Concert Review: Church grows with time – It's heartening to see the continual rise of Eric Church's career, as he is one of the best songwriters in contemporary mainstream country music. Church mentioned from the stage how he performed for - in his estimation - only six loyal fans at The Whiskey for his first tour trip through Las Angeles a decade ago. His headlining stop last time... »»»
Concert Review: Brooks fires it up – Garth Brooks may have stood outside of country music by and large for 17 years, but he is jumping back in with both feet and more. Brooks released "Man Against Machine" in November, his first disc of original music in 13 years. Last fall, he launched a world tour, which is rolling out with multiple dates in multiple cities, sometimes... »»»
Subscribe to Country News Digest Country News Digest      Follow Country Standard Time on twitter CST      Visit Country Standard Time on Facebook CST

Elsewhere in the news

Currently at the CST blogs

Brooks takes the long road Garth Brooks was country radio for years. But a lot has changed since Brooks went silent in 2001. Country has shifted even further away from its roots with rock and hip hop part of the landscape. As for Brooks, he retired to spend time raising his three daughters, far away from the bright Nashville lights in Oklahoma. Yes, he did a residency in Las Vegas, but he went 12 years in between new material before releasing "Man Against Machine" in November. ... »»»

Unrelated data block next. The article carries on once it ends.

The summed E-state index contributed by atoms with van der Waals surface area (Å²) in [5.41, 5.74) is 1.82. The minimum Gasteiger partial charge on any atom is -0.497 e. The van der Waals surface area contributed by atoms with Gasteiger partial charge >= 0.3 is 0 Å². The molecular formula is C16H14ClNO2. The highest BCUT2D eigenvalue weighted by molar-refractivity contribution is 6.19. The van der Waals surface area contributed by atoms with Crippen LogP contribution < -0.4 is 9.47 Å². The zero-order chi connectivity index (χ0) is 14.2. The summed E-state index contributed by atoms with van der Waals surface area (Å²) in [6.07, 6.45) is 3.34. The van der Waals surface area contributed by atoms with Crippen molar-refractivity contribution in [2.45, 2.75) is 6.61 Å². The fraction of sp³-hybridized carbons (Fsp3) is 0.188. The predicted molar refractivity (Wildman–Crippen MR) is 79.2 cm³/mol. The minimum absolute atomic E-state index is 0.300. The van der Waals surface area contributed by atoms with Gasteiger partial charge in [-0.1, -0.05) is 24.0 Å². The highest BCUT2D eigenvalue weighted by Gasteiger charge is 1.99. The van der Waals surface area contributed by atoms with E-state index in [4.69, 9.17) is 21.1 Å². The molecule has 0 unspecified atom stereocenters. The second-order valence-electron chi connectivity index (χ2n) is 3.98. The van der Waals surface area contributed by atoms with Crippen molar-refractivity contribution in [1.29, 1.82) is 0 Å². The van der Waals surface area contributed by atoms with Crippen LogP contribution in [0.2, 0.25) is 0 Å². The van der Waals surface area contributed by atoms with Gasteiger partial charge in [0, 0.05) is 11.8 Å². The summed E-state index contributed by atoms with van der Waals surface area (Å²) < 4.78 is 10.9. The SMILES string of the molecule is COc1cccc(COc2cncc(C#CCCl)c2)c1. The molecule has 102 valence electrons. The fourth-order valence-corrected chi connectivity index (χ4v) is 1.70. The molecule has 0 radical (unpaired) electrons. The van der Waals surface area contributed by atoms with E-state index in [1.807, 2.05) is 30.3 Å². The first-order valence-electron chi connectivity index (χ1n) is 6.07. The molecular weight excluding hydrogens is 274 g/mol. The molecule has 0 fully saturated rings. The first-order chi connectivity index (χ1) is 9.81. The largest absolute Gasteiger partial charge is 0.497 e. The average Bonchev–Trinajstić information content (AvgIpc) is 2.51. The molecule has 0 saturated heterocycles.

Brown becomes "In Style Again" Surely there is some irony in the title of Jim Ed Brown's new album - "In Style Again." At least it's a little ironic for his fans, for as far as they're concerned neither Brown nor his music have been out of style. His strong, mellow voice flows like liquid gold over and around any song he chooses to sing.... »»»
The "Beauty" of Price continues Before Ray Price died - just over one year ago, on Dec. 16, 2013 - he told his wife, Janie, that she would have to carry on his legacy by going out, promoting the album that he had just recorded, "Beauty Is...," and visiting with his legions of fans. He told me, Janie says, "you're gonna be the closest thing to me that people are going to want to reach out to."... »»»
Fear & Saturday Night CD review - Fear & Saturday Night
Ryan Bingham's roughened voice gives added authenticity to the cowboy ballad "Island in the Sky" off his new "Saturday Night album." The project's title, "Saturday Night," suggests party music, but the accordion-colored "Adventures of You and Me" is one of only a few party anthems on this album. Even so, Bingham sure sounds happy singing to its Tex-Mex accordion groove.  »»»
Man of Constant Sorrow (2015) CD review - Man of Constant Sorrow (2015)

Dr. Ralph Stanley can't sit still; he tried to retire in 2013 and even went out on a farewell tour, but the three-time Grammy winner just wasn't ready to say farewell, yet. Making music for well over half a century, Stanley has been re-shaping music his entire career, riding firmly in the path of bluegrass tradition while helping shape that tradition with his iconic high lonesome sound. »»»